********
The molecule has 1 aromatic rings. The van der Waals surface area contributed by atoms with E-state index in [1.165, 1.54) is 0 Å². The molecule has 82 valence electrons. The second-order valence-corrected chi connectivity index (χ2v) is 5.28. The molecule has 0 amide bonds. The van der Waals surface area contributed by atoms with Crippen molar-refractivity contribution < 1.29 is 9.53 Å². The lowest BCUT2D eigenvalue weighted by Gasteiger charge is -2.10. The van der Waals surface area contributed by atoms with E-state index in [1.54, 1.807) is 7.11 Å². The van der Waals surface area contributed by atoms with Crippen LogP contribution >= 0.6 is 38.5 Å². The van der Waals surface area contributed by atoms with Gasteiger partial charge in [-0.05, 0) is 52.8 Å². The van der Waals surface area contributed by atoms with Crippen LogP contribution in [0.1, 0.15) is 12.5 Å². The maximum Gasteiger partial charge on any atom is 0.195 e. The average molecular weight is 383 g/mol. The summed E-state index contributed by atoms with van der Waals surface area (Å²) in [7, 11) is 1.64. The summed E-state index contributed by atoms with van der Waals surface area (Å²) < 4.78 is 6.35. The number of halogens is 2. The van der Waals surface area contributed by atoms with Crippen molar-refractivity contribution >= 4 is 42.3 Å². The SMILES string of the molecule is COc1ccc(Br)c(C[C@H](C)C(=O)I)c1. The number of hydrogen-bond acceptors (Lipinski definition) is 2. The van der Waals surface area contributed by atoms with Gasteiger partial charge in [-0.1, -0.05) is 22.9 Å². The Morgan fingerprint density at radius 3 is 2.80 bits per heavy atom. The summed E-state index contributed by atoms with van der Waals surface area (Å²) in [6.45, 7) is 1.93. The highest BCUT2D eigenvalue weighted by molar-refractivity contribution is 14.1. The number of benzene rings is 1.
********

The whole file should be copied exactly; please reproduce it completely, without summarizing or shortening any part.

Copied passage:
The molecule has 1 aromatic rings. The van der Waals surface area contributed by atoms with E-state index in [1.165, 1.54) is 0 Å². The molecule has 82 valence electrons. The second-order valence-corrected chi connectivity index (χ2v) is 5.28. The molecule has 0 amide bonds. The van der Waals surface area contributed by atoms with Crippen molar-refractivity contribution < 1.29 is 9.53 Å². The lowest BCUT2D eigenvalue weighted by Gasteiger charge is -2.10. The van der Waals surface area contributed by atoms with E-state index in [1.54, 1.807) is 7.11 Å². The van der Waals surface area contributed by atoms with Crippen LogP contribution >= 0.6 is 38.5 Å². The van der Waals surface area contributed by atoms with Gasteiger partial charge in [-0.05, 0) is 52.8 Å². The van der Waals surface area contributed by atoms with Crippen LogP contribution in [0.1, 0.15) is 12.5 Å². The maximum Gasteiger partial charge on any atom is 0.195 e. The average molecular weight is 383 g/mol. The summed E-state index contributed by atoms with van der Waals surface area (Å²) in [7, 11) is 1.64. The summed E-state index contributed by atoms with van der Waals surface area (Å²) < 4.78 is 6.35. The number of halogens is 2. The van der Waals surface area contributed by atoms with Crippen molar-refractivity contribution >= 4 is 42.3 Å². The SMILES string of the molecule is COc1ccc(Br)c(C[C@H](C)C(=O)I)c1. The number of hydrogen-bond acceptors (Lipinski definition) is 2. The van der Waals surface area contributed by atoms with Gasteiger partial charge in [-0.1, -0.05) is 22.9 Å². The Morgan fingerprint density at radius 3 is 2.80 bits per heavy atom. The summed E-state index contributed by atoms with van der Waals surface area (Å²) in [6.45, 7) is 1.93. The highest BCUT2D eigenvalue weighted by molar-refractivity contribution is 14.1. The number of benzene rings is 1.